Pats Blast Boonton But High Point Game Is a Low Point
The North Warren Patriots played a tight game in a 21-13 victory over Boonton Sept. 29 but were brought down to Earth a week later in a disjoined 19-0 loss to High Point Oct. 6.
First, the good news. Landon White continued to chew up the turf at North Warren scoring three touchdowns against Boonton. Rushing for 176 yards and putting 34 of quarterback Luke Stefankiewicz’s 46 passing yards to good use, White scored twice from the air and once on the ground.
“He’s unstoppable,” Head Coach Eugene Fluri said. “They all played a good game out there tonight. We stuck to the game plan.”
One of those touchdowns came after Shane Skow recovered a Boonton fumble.
Jordan Klecka helped keep things in order with a second-quarter interception.
Stefankiewicz had seven completions on 15 attempts, two resulting in touchdowns.
“We executed when we had to and took advantage of the opportunities,” Fluri said.
A week later, not so much.
High Point did what no team had been able to do all season: shut out North Warren and shut down Brandon White.
White was held to 42 rushing yards. Stefankiewicz matched his previous week’s 43 yards passing, 34 of them to Lucas Csezmadia.
“They came out and played four quarters,” Fluri said of High Point. “We didn’t.”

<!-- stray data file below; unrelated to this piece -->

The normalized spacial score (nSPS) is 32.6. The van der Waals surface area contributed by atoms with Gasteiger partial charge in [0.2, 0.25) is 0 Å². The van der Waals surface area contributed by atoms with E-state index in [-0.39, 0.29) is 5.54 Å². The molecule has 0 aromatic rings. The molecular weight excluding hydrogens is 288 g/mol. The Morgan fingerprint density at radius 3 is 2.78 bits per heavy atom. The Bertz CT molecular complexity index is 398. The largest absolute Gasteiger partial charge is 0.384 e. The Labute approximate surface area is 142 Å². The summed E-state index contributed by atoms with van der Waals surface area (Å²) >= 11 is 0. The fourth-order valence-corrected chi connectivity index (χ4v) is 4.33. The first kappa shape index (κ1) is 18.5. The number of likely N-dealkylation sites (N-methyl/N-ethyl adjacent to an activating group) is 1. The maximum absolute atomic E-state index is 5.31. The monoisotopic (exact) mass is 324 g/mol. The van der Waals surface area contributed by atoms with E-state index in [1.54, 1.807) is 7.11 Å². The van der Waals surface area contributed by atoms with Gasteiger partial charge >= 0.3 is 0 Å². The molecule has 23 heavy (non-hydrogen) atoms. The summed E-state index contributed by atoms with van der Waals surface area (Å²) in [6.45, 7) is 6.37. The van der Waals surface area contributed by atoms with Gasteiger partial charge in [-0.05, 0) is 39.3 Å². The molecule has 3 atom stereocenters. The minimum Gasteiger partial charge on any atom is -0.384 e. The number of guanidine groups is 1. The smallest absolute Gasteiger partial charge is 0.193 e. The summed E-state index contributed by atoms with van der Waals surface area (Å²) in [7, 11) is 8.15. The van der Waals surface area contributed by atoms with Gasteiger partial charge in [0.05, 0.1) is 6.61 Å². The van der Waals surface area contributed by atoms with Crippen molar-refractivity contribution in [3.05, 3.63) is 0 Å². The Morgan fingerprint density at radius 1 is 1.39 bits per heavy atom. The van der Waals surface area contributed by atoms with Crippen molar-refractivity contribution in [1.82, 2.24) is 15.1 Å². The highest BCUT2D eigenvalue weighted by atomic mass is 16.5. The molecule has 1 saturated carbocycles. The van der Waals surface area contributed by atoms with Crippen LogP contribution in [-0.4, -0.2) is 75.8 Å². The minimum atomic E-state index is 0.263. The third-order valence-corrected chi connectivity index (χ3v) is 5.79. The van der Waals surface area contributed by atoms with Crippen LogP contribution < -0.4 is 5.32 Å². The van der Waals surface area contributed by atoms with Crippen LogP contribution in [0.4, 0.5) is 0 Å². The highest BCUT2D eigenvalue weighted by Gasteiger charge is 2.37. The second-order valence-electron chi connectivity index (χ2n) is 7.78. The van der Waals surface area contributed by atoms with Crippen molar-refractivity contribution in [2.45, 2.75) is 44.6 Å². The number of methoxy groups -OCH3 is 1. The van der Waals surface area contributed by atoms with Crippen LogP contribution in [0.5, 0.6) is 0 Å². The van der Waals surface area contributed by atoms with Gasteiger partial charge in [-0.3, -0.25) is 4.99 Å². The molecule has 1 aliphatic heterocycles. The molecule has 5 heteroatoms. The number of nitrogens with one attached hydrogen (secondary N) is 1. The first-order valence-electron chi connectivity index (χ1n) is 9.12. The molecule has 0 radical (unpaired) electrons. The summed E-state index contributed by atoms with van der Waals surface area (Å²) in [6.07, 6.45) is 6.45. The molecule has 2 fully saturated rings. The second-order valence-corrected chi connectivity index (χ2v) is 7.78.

What would have been several key plays were turned back on penalties, stopping more than a few drives.
“Those penalties will get you,” Fluri said. “We didn’t play the game we wanted to. High Point’s a tough team and they played the whole game.”
The Pats play an away game at Belvidere Oct. 14, at 1:30 close out the regular season in Pequannock Oct. 20.
Joe Phalon, Contributing Writer
Joe was lured out of retirement by the opportunity to be a part of the Ridge View Echo. During a decades-long career in publishing and journalism, he has covered government on many levels from local school boards to the United States Supreme Court.
Along the way, Joe has worked at American Lawyer Magazine, The National Law Journal and The Record among other publications, and as the Press Officer of Columbia Law School. His work has been recognized with several first place awards from the Society of Professional Journalists and the New Jersey Press Association.
Being part of the Ridge View Echo brings Joe back to his roots and the kind of news coverage he loves: Telling the stories of people and local communities as well as keeping an eye on how their money is spent by their government officials.
Joe lives in Blairstown with his wife Rose, the founder of Quilting for a Cause, and their two wiener dogs. He is an artist in his spare time.